Schools and community centres for Syrian refugees in Turkey
29.01.2016 – Some 2.5 million Syrians have fled to Turkey, primarily to the southern provinces, since the Syrian conflict began. Over two million of them live in towns and villages rather than camps.
Many children and young people were unable to attend Turkish schools in the past because there was no room for them. UNCHR estimates that just 20 per cent of Syrian children are enrolled at Turkish schools, and even then they receive their education in extra afternoon classes. This is because they only speak Arabic, not Turkish. In most cases, their parents did not receive work permits to allow them to earn a living legally in Turkey. ‘One of the main reasons why the Syrian refugees moved on was because they couldn’t see a future for their children,’ says Carl Tästensen, Country Director for Turkey, Syria and Iraq at the Deutsche Gesellschaft für Internationale Zusammenarbeit (GIZ) GmbH.
Commissioned by the German Government, GIZ set about improving the school situation in late 2015. So far, the company has completed commissions worth EUR 1.4 million in Gaziantep, a province with a particularly high number of refugees, to expand four primary and secondary schools, providing space for 2,000 Syrian and 2,500 Turkish children. The Turkish Ministry of National Education is recruiting Syrian teachers from among the refugees and paying them a modest allowance. With German assistance, the teachers are attending training to improve the quality of their work and their skills in dealing with traumatised children. The Syrian children are receiving Turkish lessons to enable them to attend regular classes in the near future. GIZ is also working on behalf of the German Federal Ministry for Economic Cooperation and Development (BMZ) to assist schools with providing joint activities for Turkish and Syrian families. Previously, Syrian children had largely lived in separate areas to their Turkish contemporaries. There are many other BMZ-commissioned initiatives in the pipeline to modernise Turkish schools and thereby create more spaces for Syrian children.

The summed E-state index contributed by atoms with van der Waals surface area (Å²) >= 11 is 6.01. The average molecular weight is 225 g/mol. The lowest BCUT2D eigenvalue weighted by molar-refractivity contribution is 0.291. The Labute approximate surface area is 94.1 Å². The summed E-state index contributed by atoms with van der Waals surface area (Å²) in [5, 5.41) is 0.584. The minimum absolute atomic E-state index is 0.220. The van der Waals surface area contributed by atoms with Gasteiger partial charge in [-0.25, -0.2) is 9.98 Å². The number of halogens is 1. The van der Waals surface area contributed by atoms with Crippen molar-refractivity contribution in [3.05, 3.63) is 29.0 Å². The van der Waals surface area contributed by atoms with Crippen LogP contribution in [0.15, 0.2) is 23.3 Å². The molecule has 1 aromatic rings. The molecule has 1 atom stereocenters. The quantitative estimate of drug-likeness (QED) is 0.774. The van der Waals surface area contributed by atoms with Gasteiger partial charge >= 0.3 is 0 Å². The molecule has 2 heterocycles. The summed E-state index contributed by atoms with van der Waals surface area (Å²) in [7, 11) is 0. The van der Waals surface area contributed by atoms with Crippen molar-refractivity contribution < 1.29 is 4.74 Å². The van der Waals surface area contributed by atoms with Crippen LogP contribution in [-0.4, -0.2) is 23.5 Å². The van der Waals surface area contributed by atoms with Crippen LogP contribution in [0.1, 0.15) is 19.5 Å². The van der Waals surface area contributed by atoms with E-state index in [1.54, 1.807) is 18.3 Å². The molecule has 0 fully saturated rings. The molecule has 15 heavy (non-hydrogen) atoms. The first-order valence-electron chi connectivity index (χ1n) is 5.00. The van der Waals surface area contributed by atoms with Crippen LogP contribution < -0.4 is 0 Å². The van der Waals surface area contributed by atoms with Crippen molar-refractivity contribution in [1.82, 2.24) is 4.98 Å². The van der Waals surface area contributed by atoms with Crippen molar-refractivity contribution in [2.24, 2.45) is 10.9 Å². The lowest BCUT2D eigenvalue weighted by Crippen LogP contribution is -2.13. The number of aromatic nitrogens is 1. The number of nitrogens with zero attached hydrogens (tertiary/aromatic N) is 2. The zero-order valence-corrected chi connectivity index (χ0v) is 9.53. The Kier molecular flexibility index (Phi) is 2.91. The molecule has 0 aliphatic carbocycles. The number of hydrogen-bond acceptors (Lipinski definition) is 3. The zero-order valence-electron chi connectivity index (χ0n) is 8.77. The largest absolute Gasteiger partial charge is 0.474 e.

GIZ is also carrying out a BMZ mandate to expand ten multi-purpose community centres in Turkey’s south-eastern provinces in cooperation with Welthungerhilfe. At these centres, doctors, social workers and psychologists hold surgeries. Refugees can take Turkish lessons to help them settle into their new home more easily. English and computer classes are being offered to Syrians and the local population to improve their job prospects. The goal is for individuals to learn a trade, such as mobile phone repair, hairdressing or tailoring, from which they can earn a living. The centres run sporting and cultural activities to enable locals and refugees to get to know one another. The programme is delivered by non-governmental organisations supported by GIZ. BMZ is providing EUR 10 million for this purpose between late 2015 and mid-2017.
‘We are doing everything we can to improve conditions for refugees while taking care not to neglect the populations in the host communities. After all, their living conditions should not dramatically deteriorate as a result of the refugees being there. This is important in promoting acceptance,’ says Tästensen. Many similar projects are currently starting up or are in the pipeline.